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|Title:||Cost-Effectiveness of Translocation Options for a Threatened Waterbird|
|Authors:||Martínez-Abraín, Alejandro; Regan, H. M.; Viedma, Covadonga; Villuendas, Elena; Bartolomé, Miguel Angel; Gómez, Juan Antonio; Oro, Daniel|
|Citation:||Conservation Biology 25: 726- 735 (2011)|
|Abstract:||Reintroduction of captive-reared animals has become increasingly popular in recent decades as a conservation technique, but little is known of how demographic factors affect the success of reintroductions. We believe whether the increase in population persistence associated with reintroduction is sufficient to warrant the cost of rearing and relocating individuals should be considered as well. We examined the trade-off between population persistence and financial cost of a reintroduction program for Crested Coots (Fulica cristata). This species was nearly extirpated from southern Europe due to unsustainable levels of hunting and reduction in amount and quality of habitat. We used a stochastic, stage-based, single-sex, metapopulation model with site-specific parameters to examine the demographic effects of releasing juveniles or adults in each population for a range of durations. We parameterized the model with data from an unsuccessful reintroduction program in which juvenile captive-bred Crested Coots were released between 2000 and 2009. Using economic data from the captive-breeding program, we also determined whether the strategy that maximized abundance coincided with the least expensive strategy. Releasing adults resulted in slightly larger final abundance than the release of nonreproductive juveniles. Both strategies were equally poor in achieving a viable metapopulation, but releasing adults was 2-4 times more expensive than releasing juveniles. To obtain a metapopulation that would be viable for 30 years, fecundity in the wild would need to increase to the values observed in captivity and juvenile survival would need to increase to almost unity. We suggest that the most likely way to increase these vital rates is by increasing habitat quality at release sites. ©2011 Society for Conservation Biology.|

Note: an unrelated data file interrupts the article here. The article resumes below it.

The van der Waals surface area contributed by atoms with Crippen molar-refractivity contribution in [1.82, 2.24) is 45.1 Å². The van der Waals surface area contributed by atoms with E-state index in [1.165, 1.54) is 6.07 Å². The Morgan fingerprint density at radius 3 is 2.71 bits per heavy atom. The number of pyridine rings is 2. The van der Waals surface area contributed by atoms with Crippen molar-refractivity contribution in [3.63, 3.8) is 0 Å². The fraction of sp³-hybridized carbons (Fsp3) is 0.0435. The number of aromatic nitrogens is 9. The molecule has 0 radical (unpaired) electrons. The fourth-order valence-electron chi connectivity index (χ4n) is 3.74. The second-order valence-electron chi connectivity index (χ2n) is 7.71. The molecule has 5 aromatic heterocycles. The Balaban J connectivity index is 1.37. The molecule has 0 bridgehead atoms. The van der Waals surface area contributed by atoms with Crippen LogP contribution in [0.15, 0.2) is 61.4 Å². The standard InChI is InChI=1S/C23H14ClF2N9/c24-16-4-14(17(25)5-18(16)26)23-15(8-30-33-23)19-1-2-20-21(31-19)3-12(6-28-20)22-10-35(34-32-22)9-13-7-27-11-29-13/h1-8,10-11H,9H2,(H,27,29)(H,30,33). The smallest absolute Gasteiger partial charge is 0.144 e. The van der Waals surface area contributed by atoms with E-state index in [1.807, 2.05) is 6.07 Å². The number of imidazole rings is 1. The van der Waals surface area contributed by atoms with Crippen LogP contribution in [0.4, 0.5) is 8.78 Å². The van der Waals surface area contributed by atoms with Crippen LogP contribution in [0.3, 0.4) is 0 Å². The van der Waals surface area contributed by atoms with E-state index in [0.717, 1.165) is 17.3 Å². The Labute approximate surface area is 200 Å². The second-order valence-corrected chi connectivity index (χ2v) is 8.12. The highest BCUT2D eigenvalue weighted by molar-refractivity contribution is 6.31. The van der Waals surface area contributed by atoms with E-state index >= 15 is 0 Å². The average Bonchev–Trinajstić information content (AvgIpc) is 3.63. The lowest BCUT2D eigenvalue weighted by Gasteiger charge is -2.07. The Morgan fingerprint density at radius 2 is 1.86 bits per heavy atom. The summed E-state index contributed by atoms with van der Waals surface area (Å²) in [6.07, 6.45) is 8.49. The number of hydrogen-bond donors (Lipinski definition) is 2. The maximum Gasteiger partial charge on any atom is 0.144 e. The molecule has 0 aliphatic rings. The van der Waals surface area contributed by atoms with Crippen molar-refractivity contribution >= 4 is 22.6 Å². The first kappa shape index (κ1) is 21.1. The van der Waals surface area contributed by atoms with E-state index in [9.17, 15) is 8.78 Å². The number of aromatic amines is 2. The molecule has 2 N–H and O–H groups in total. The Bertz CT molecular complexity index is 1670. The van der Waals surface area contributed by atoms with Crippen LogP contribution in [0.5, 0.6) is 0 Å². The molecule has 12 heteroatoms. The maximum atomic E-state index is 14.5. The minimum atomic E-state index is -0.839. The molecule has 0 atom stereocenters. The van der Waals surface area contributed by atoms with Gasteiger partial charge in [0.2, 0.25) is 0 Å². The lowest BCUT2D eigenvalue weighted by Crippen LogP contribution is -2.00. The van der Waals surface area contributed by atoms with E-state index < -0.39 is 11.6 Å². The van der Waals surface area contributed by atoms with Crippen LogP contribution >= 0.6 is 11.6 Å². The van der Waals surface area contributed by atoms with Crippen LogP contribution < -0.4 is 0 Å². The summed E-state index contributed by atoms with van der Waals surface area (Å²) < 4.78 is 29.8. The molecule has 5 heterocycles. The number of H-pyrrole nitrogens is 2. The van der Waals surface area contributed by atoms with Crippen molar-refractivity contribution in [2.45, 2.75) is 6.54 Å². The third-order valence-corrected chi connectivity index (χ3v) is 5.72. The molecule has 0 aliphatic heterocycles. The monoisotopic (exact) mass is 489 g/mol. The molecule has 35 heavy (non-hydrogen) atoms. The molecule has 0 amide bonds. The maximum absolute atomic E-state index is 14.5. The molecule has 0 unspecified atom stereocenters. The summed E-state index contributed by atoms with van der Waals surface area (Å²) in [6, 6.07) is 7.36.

|Appears in Collections:||(IMEDEA) Artículos|
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